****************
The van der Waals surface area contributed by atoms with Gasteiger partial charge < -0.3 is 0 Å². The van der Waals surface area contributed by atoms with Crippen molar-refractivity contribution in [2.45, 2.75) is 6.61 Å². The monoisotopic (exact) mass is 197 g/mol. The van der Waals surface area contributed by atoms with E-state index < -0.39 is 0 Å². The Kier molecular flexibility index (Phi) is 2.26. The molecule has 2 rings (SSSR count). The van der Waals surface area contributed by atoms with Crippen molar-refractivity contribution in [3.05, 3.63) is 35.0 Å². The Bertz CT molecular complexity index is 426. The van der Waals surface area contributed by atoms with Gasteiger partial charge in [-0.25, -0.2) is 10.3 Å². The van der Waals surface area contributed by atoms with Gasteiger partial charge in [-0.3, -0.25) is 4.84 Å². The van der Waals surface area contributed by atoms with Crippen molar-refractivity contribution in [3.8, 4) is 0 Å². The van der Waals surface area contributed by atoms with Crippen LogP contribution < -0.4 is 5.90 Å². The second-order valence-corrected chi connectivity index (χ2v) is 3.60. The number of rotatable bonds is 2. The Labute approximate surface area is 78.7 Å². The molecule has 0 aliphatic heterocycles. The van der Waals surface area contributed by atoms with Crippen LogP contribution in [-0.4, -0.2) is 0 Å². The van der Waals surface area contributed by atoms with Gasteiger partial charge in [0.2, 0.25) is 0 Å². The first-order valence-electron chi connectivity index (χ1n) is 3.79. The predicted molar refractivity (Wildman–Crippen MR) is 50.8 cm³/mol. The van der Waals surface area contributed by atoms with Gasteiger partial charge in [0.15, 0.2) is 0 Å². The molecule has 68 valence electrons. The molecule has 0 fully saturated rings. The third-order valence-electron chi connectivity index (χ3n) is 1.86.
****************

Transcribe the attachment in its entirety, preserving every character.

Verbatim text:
The van der Waals surface area contributed by atoms with Gasteiger partial charge < -0.3 is 0 Å². The van der Waals surface area contributed by atoms with Crippen molar-refractivity contribution in [2.45, 2.75) is 6.61 Å². The monoisotopic (exact) mass is 197 g/mol. The van der Waals surface area contributed by atoms with E-state index < -0.39 is 0 Å². The Kier molecular flexibility index (Phi) is 2.26. The molecule has 2 rings (SSSR count). The van der Waals surface area contributed by atoms with Crippen molar-refractivity contribution in [3.05, 3.63) is 35.0 Å². The Bertz CT molecular complexity index is 426. The van der Waals surface area contributed by atoms with Gasteiger partial charge in [-0.25, -0.2) is 10.3 Å². The van der Waals surface area contributed by atoms with Gasteiger partial charge in [-0.3, -0.25) is 4.84 Å². The van der Waals surface area contributed by atoms with Crippen molar-refractivity contribution in [3.8, 4) is 0 Å². The van der Waals surface area contributed by atoms with Crippen LogP contribution < -0.4 is 5.90 Å². The second-order valence-corrected chi connectivity index (χ2v) is 3.60. The number of rotatable bonds is 2. The Labute approximate surface area is 78.7 Å². The molecule has 0 aliphatic heterocycles. The van der Waals surface area contributed by atoms with Crippen LogP contribution in [-0.4, -0.2) is 0 Å². The van der Waals surface area contributed by atoms with Gasteiger partial charge in [0.2, 0.25) is 0 Å². The first-order valence-electron chi connectivity index (χ1n) is 3.79. The predicted molar refractivity (Wildman–Crippen MR) is 50.8 cm³/mol. The van der Waals surface area contributed by atoms with Gasteiger partial charge in [0.15, 0.2) is 0 Å². The molecule has 68 valence electrons. The molecule has 0 fully saturated rings. The third-order valence-electron chi connectivity index (χ3n) is 1.86.